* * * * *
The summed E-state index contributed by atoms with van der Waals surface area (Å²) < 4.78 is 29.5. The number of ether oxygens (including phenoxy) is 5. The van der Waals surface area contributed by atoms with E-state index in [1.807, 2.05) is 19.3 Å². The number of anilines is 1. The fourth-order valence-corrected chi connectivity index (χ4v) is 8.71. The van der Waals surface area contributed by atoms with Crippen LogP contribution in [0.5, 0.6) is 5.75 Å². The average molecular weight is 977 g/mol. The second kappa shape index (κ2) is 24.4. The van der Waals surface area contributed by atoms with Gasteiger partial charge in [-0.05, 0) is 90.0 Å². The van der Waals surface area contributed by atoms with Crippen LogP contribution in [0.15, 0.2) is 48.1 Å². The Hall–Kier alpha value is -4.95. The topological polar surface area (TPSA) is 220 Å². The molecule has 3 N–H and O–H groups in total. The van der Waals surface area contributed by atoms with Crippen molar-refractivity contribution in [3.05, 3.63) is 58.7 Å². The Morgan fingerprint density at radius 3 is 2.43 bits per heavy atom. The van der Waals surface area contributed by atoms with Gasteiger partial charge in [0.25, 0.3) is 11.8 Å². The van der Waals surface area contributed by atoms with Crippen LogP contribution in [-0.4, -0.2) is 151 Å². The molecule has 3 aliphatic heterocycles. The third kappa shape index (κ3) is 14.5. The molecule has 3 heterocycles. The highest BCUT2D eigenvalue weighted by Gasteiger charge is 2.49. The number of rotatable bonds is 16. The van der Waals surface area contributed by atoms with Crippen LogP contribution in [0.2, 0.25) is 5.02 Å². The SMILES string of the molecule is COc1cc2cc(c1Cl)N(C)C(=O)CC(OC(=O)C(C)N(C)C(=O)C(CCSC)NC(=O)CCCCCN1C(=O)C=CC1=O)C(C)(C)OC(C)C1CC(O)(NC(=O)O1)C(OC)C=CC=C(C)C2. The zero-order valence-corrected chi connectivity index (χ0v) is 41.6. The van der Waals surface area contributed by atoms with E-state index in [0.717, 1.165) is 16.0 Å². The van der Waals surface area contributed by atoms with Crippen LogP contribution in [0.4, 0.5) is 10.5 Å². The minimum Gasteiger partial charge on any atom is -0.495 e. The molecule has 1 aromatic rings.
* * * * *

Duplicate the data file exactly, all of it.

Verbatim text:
The summed E-state index contributed by atoms with van der Waals surface area (Å²) < 4.78 is 29.5. The number of ether oxygens (including phenoxy) is 5. The van der Waals surface area contributed by atoms with E-state index in [1.807, 2.05) is 19.3 Å². The number of anilines is 1. The fourth-order valence-corrected chi connectivity index (χ4v) is 8.71. The van der Waals surface area contributed by atoms with Crippen LogP contribution in [0.5, 0.6) is 5.75 Å². The average molecular weight is 977 g/mol. The second kappa shape index (κ2) is 24.4. The van der Waals surface area contributed by atoms with Gasteiger partial charge in [-0.05, 0) is 90.0 Å². The van der Waals surface area contributed by atoms with Crippen LogP contribution in [0.15, 0.2) is 48.1 Å². The Hall–Kier alpha value is -4.95. The topological polar surface area (TPSA) is 220 Å². The molecule has 3 N–H and O–H groups in total. The van der Waals surface area contributed by atoms with Crippen molar-refractivity contribution in [3.05, 3.63) is 58.7 Å². The Morgan fingerprint density at radius 3 is 2.43 bits per heavy atom. The van der Waals surface area contributed by atoms with Gasteiger partial charge in [0.25, 0.3) is 11.8 Å². The van der Waals surface area contributed by atoms with Crippen LogP contribution in [-0.4, -0.2) is 151 Å². The molecule has 3 aliphatic heterocycles. The third kappa shape index (κ3) is 14.5. The molecule has 3 heterocycles. The highest BCUT2D eigenvalue weighted by Gasteiger charge is 2.49. The number of rotatable bonds is 16. The van der Waals surface area contributed by atoms with Crippen LogP contribution in [0.2, 0.25) is 5.02 Å². The SMILES string of the molecule is COc1cc2cc(c1Cl)N(C)C(=O)CC(OC(=O)C(C)N(C)C(=O)C(CCSC)NC(=O)CCCCCN1C(=O)C=CC1=O)C(C)(C)OC(C)C1CC(O)(NC(=O)O1)C(OC)C=CC=C(C)C2. The zero-order valence-corrected chi connectivity index (χ0v) is 41.6. The van der Waals surface area contributed by atoms with E-state index in [0.717, 1.165) is 16.0 Å². The van der Waals surface area contributed by atoms with Crippen LogP contribution in [0.4, 0.5) is 10.5 Å². The minimum Gasteiger partial charge on any atom is -0.495 e. The molecule has 1 aromatic rings.